Seven thou­sand peo­ple have your face

The Jakarta Post - - OPINION - Nury Vit­tachi

Areader said she saw me in her city. “But I’ve never been there,” I said. “I just have a com­mon face.” This hap­pens a lot. I once rec­og­nized my­self on the other side of a crowded bar once be­fore re­al­iz­ing that it was prob­a­bly some­one else. (It was late and drink was in­volved.)

Any­way, hav­ing a com­mon face was never a worry un­til this week when au­to­mated face recog­ni­tion de­vices started spring­ing up ev­ery­where.

At Hong Kong air­port out­bound im­mi­gra­tion desk of­fi­cers are be­ing re­placed by cam­eras, and Delhi railway sta­tion will soon have face recog­ni­tion de­vices on plat­forms.

Rus­sians are de­vel­op­ing a de­vice that rec­og­nizes faces and tells the user their names. When­ever it hears you say: “Of course I re­mem­ber you, you’re, um…” it will in­stantly search the data­base and whis­per an an­swer in your ear, which you can then use to im­press the per­son with. “You’re… Mr… Not­foundin Data­base.”

News ar­ti­cles men­tion that there could be prob­lems, but the writ­ers don’t re­al­ize there al­ready are. In Shen­zhen and other Chi­nese cities, se­cret cam­eras pho­to­graph your face if you cross the road be­fore the green man is flash­ing, and put your name, age and ad­dress on a gi­ant “wall of shame” screen. This en­ables out­raged cit­i­zens to give you a suit­able pu­n­ish­ment, such as burn­ing down your apart­ment block and curs­ing your fam­ily for seven gen­er­a­tions.

Three Chi­nese women who went to South Korea for beau­ti­fy­ing plas­tic surgery ear­lier this month got stuck at the out­ward im­mi­gra­tion desks since they no longer looked like the pho­to­graphs in their pass­ports. Try ex­plain­ing to a cam­era: “But surely you don’t pre­fer my pre­vi­ous nose?”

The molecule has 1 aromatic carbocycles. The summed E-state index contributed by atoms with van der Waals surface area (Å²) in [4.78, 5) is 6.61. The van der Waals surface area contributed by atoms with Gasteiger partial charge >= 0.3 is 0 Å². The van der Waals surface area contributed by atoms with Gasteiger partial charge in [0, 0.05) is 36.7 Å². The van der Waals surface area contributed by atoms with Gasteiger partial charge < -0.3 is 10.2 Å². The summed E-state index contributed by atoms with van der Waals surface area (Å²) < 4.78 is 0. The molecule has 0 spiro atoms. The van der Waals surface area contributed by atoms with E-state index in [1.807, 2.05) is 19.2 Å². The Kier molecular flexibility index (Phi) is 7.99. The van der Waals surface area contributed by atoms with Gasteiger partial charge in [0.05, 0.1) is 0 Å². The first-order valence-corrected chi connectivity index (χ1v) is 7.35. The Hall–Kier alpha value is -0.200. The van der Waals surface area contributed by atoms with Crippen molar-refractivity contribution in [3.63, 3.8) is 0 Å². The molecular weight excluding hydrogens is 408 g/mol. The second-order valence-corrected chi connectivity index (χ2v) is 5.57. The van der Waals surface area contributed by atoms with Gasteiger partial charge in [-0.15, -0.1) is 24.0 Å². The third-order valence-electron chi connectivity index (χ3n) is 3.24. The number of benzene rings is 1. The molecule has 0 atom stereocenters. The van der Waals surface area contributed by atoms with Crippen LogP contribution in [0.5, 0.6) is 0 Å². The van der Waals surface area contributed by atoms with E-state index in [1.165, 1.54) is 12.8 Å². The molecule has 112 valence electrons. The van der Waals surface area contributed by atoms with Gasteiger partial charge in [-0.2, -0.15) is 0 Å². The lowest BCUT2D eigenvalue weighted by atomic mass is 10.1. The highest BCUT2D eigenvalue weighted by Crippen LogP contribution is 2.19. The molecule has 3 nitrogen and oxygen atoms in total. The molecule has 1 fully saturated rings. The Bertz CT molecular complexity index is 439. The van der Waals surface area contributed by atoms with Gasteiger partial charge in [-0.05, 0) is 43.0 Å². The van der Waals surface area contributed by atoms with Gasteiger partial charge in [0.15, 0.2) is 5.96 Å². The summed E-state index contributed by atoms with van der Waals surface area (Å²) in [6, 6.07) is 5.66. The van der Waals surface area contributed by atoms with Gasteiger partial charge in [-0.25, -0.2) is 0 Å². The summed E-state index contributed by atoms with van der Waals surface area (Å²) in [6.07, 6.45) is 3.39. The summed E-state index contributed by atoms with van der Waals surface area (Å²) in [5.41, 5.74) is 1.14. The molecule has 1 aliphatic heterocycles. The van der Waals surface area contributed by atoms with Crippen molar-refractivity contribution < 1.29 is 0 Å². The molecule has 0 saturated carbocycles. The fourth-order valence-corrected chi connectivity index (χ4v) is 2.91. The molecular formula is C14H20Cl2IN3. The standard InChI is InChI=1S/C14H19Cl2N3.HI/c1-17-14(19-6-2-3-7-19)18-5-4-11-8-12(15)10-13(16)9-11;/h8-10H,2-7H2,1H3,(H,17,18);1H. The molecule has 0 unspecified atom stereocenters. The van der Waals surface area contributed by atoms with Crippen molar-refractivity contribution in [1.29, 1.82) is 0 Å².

Now face recog­ni­tion is com­ing to our phones. If you’re kid­napped and your ab­duc­tors give you a black eye, your phone will lock it­self and say: “You’re not my mas­ter, you lumpy-faced stranger.”

Ja­panese sci­en­tist Shi­ge­omi Koshimizu got over the fa­cial changes prob­lem by insert­ing 360 hid­den sen­sors into a seat to pre­cisely mea­sure your bot­tom. He put the de­vice in a car and pro­grammed the ve­hi­cle to turn it­self on if it felt that your butt was fa­mil­iar. Some sci­en­tist say butt­trig­gered se­cu­rity de­vices are the way of the fu­ture.

This seems risky, given the ris­ing obe­sity rates. “Hello, boss? I can’t come to work to­day as my car thinks my bot­tom is too fat.”

One reader, busi­ness­man Karuna Menon, said he liked the idea. He said that the next time a guy’s wife asks if her butt looks big, the hus­band can just say: “I dunno, ask the car.”

What about those of us with com­mon faces? A techy friend said that Ap­ple had cal­cu­lated that the odds of some­one hav­ing a face sim­i­lar enough to be able to un­lock your phone is lit­er­ally one in a mil­lion. That means there are 7,499 peo­ple in the world with a face ex­actly like mine. Poor them.

I shared this fac­toid with my kids and they were typ­i­cally prag­matic about it. “If you die, Daddy, we can just get an­other one.” The writer is a jour­nal­ist and colum­nist.

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